Adele Ne Jame’s poetry is informed by her Lebanese heritage and more than four decades of living in the environmental majesty of Hawaii. Thoughtful and atmospheric, her writing is described by fellow poet Naomi Shihab Nye, as springing from 'jagged landscapes linking hearts and cultures, the rich mix of Middle Eastern heritage transposed to Hawaii.' For the Biennial opening, NeJame gave a reading in the exhibition space.
NeJame’s first book of poetry, Inheritance, was published by Ridgeway Press in 1989 while she was artist-in-residence at the University of Wisconsin, Madison. In 1990 she received a fellowship in poetry from the National Endowment for the Arts. Fieldwork, her second book, was published in 1996 by Petronium Press in Honolulu. Her work has also appeared in American Nature Writing, anthologies published by the Sierra Club, Nimrod an International Journal of Poetry and Prose, The Georgetown Review, Ploughshares and The Denver Quarterly. She writes for anthologies and journals that focus on Arab-American writers and poets and recent work can be found in Inclined to Speak, an Anthology of Contemporary Arab-American Poetry published by the University of Arkansas Press (2008).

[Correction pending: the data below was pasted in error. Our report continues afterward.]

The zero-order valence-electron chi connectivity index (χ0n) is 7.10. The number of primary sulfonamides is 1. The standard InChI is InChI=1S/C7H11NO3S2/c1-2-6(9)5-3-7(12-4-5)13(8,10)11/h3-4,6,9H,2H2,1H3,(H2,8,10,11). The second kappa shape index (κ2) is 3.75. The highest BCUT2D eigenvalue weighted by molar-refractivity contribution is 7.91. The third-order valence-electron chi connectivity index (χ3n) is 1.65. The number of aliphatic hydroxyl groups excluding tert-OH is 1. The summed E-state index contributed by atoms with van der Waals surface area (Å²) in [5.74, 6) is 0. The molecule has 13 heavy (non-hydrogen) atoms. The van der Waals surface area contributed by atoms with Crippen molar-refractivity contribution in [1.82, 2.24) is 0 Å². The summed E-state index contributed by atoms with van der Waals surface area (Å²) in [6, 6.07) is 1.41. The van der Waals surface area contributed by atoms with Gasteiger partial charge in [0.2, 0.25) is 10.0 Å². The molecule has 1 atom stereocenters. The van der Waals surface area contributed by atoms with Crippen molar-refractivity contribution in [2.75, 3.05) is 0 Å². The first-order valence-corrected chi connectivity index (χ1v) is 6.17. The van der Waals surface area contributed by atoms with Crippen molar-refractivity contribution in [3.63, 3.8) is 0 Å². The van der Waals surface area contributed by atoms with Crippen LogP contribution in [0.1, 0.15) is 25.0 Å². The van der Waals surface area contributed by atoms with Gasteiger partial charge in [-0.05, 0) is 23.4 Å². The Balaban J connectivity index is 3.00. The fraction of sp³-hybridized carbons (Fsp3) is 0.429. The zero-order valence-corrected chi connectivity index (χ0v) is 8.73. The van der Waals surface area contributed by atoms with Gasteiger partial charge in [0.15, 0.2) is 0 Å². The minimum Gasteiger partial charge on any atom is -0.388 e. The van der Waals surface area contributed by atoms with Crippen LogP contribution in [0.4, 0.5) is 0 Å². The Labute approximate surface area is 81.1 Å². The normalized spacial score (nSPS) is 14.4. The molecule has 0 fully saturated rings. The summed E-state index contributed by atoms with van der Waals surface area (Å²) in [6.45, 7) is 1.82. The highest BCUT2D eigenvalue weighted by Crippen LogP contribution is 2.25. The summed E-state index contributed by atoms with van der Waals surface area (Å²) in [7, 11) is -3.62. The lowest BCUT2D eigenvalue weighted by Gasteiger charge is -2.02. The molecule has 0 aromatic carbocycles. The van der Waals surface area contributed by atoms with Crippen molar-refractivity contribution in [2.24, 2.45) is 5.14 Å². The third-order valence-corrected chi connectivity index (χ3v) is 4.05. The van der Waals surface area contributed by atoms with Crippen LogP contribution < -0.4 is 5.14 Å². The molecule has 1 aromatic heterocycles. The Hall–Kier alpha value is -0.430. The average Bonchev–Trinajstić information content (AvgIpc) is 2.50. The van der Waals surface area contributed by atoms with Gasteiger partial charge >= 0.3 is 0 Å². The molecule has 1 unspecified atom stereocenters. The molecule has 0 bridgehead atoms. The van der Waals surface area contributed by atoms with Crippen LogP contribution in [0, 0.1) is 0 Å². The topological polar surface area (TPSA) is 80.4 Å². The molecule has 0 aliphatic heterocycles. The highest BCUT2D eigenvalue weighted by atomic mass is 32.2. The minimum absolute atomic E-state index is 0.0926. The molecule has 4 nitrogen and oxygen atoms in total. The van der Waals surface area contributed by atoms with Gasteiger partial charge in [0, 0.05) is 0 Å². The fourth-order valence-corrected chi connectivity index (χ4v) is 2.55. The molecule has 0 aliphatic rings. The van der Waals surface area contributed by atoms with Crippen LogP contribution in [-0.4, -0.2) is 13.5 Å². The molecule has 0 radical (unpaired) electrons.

Adele NeJame completed her graduate degree at the University of Hawaii, Manoa in 1987 and currently teaches literature and poetry at Hawaii Pacific University. NeJame was born in New Jersey and has lived in Hawaii since 1969.
This person was part of Sharjah Biennial 9